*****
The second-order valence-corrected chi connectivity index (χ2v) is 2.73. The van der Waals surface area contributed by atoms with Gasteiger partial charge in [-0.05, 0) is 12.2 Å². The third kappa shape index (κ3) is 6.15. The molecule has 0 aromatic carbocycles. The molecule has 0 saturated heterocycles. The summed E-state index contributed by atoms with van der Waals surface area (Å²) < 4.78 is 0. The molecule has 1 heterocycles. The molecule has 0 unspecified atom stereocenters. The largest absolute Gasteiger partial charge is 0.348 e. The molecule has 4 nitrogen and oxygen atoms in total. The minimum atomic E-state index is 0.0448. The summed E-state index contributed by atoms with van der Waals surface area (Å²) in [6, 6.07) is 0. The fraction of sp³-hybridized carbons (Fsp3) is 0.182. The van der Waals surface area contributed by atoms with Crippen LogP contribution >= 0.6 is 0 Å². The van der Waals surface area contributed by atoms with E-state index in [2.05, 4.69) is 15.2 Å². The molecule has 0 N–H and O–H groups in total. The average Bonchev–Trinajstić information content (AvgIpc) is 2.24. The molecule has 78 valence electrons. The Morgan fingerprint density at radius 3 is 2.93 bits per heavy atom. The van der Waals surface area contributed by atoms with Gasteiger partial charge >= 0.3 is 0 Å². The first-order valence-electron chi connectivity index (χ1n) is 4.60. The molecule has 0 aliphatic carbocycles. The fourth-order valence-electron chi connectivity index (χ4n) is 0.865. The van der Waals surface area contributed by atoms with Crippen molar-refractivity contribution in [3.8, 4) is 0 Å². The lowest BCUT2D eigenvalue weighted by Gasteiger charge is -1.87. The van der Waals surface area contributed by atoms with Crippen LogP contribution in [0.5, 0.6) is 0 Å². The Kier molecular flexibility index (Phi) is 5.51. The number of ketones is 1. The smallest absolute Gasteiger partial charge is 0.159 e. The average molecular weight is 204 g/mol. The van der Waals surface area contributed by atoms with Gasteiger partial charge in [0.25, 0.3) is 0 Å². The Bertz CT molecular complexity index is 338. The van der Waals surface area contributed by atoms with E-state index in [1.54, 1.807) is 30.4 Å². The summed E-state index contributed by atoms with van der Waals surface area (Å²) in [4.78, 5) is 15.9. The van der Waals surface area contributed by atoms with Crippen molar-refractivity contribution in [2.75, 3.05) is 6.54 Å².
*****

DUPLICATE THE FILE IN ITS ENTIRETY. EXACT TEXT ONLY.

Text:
The second-order valence-corrected chi connectivity index (χ2v) is 2.73. The van der Waals surface area contributed by atoms with Gasteiger partial charge in [-0.05, 0) is 12.2 Å². The third kappa shape index (κ3) is 6.15. The molecule has 0 aromatic carbocycles. The molecule has 0 saturated heterocycles. The summed E-state index contributed by atoms with van der Waals surface area (Å²) < 4.78 is 0. The molecule has 1 heterocycles. The molecule has 0 unspecified atom stereocenters. The largest absolute Gasteiger partial charge is 0.348 e. The molecule has 4 nitrogen and oxygen atoms in total. The minimum atomic E-state index is 0.0448. The summed E-state index contributed by atoms with van der Waals surface area (Å²) in [6, 6.07) is 0. The fraction of sp³-hybridized carbons (Fsp3) is 0.182. The van der Waals surface area contributed by atoms with Crippen LogP contribution >= 0.6 is 0 Å². The van der Waals surface area contributed by atoms with E-state index in [2.05, 4.69) is 15.2 Å². The molecule has 0 N–H and O–H groups in total. The average Bonchev–Trinajstić information content (AvgIpc) is 2.24. The molecule has 78 valence electrons. The Morgan fingerprint density at radius 3 is 2.93 bits per heavy atom. The van der Waals surface area contributed by atoms with Gasteiger partial charge >= 0.3 is 0 Å². The first-order valence-electron chi connectivity index (χ1n) is 4.60. The molecule has 0 aliphatic carbocycles. The fourth-order valence-electron chi connectivity index (χ4n) is 0.865. The van der Waals surface area contributed by atoms with Crippen molar-refractivity contribution in [3.8, 4) is 0 Å². The lowest BCUT2D eigenvalue weighted by Gasteiger charge is -1.87. The van der Waals surface area contributed by atoms with Crippen LogP contribution in [0.5, 0.6) is 0 Å². The Kier molecular flexibility index (Phi) is 5.51. The number of ketones is 1. The smallest absolute Gasteiger partial charge is 0.159 e. The average molecular weight is 204 g/mol. The van der Waals surface area contributed by atoms with Gasteiger partial charge in [0.25, 0.3) is 0 Å². The Bertz CT molecular complexity index is 338. The van der Waals surface area contributed by atoms with E-state index in [1.54, 1.807) is 30.4 Å². The summed E-state index contributed by atoms with van der Waals surface area (Å²) in [4.78, 5) is 15.9. The van der Waals surface area contributed by atoms with Crippen molar-refractivity contribution in [2.75, 3.05) is 6.54 Å².